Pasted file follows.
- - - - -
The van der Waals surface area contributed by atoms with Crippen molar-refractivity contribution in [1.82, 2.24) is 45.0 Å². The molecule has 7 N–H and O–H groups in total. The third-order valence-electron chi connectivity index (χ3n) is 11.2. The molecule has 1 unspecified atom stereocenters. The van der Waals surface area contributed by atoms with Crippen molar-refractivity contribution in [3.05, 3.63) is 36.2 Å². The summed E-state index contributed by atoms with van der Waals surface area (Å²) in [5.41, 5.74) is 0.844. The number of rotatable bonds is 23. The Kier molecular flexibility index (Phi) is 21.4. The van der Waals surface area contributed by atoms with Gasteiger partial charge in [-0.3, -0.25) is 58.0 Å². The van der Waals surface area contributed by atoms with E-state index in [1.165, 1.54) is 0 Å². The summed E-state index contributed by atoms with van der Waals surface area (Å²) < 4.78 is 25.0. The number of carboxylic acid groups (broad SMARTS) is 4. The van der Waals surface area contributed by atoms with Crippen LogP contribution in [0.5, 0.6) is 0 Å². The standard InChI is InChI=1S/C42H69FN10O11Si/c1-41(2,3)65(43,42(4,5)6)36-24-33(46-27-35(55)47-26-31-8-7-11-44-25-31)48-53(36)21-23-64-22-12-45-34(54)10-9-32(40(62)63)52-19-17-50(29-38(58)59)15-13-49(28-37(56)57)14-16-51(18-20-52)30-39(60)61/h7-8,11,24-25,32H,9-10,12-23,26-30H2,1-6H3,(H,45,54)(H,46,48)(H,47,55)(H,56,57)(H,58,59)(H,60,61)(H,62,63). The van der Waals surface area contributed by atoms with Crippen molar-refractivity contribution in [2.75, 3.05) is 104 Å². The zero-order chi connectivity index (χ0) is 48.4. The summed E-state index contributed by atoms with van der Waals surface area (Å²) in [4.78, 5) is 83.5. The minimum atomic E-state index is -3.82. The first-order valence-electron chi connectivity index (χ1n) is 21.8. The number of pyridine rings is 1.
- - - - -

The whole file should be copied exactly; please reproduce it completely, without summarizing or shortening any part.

The van der Waals surface area contributed by atoms with Crippen molar-refractivity contribution in [1.82, 2.24) is 45.0 Å². The molecule has 7 N–H and O–H groups in total. The third-order valence-electron chi connectivity index (χ3n) is 11.2. The molecule has 1 unspecified atom stereocenters. The van der Waals surface area contributed by atoms with Crippen molar-refractivity contribution in [3.05, 3.63) is 36.2 Å². The summed E-state index contributed by atoms with van der Waals surface area (Å²) in [5.41, 5.74) is 0.844. The number of rotatable bonds is 23. The Kier molecular flexibility index (Phi) is 21.4. The van der Waals surface area contributed by atoms with Gasteiger partial charge in [-0.3, -0.25) is 58.0 Å². The van der Waals surface area contributed by atoms with E-state index in [1.165, 1.54) is 0 Å². The summed E-state index contributed by atoms with van der Waals surface area (Å²) < 4.78 is 25.0. The number of carboxylic acid groups (broad SMARTS) is 4. The van der Waals surface area contributed by atoms with Crippen LogP contribution in [0.5, 0.6) is 0 Å². The standard InChI is InChI=1S/C42H69FN10O11Si/c1-41(2,3)65(43,42(4,5)6)36-24-33(46-27-35(55)47-26-31-8-7-11-44-25-31)48-53(36)21-23-64-22-12-45-34(54)10-9-32(40(62)63)52-19-17-50(29-38(58)59)15-13-49(28-37(56)57)14-16-51(18-20-52)30-39(60)61/h7-8,11,24-25,32H,9-10,12-23,26-30H2,1-6H3,(H,45,54)(H,46,48)(H,47,55)(H,56,57)(H,58,59)(H,60,61)(H,62,63). The van der Waals surface area contributed by atoms with Crippen molar-refractivity contribution in [2.75, 3.05) is 104 Å². The zero-order chi connectivity index (χ0) is 48.4. The summed E-state index contributed by atoms with van der Waals surface area (Å²) in [4.78, 5) is 83.5. The minimum atomic E-state index is -3.82. The first-order valence-electron chi connectivity index (χ1n) is 21.8. The number of pyridine rings is 1.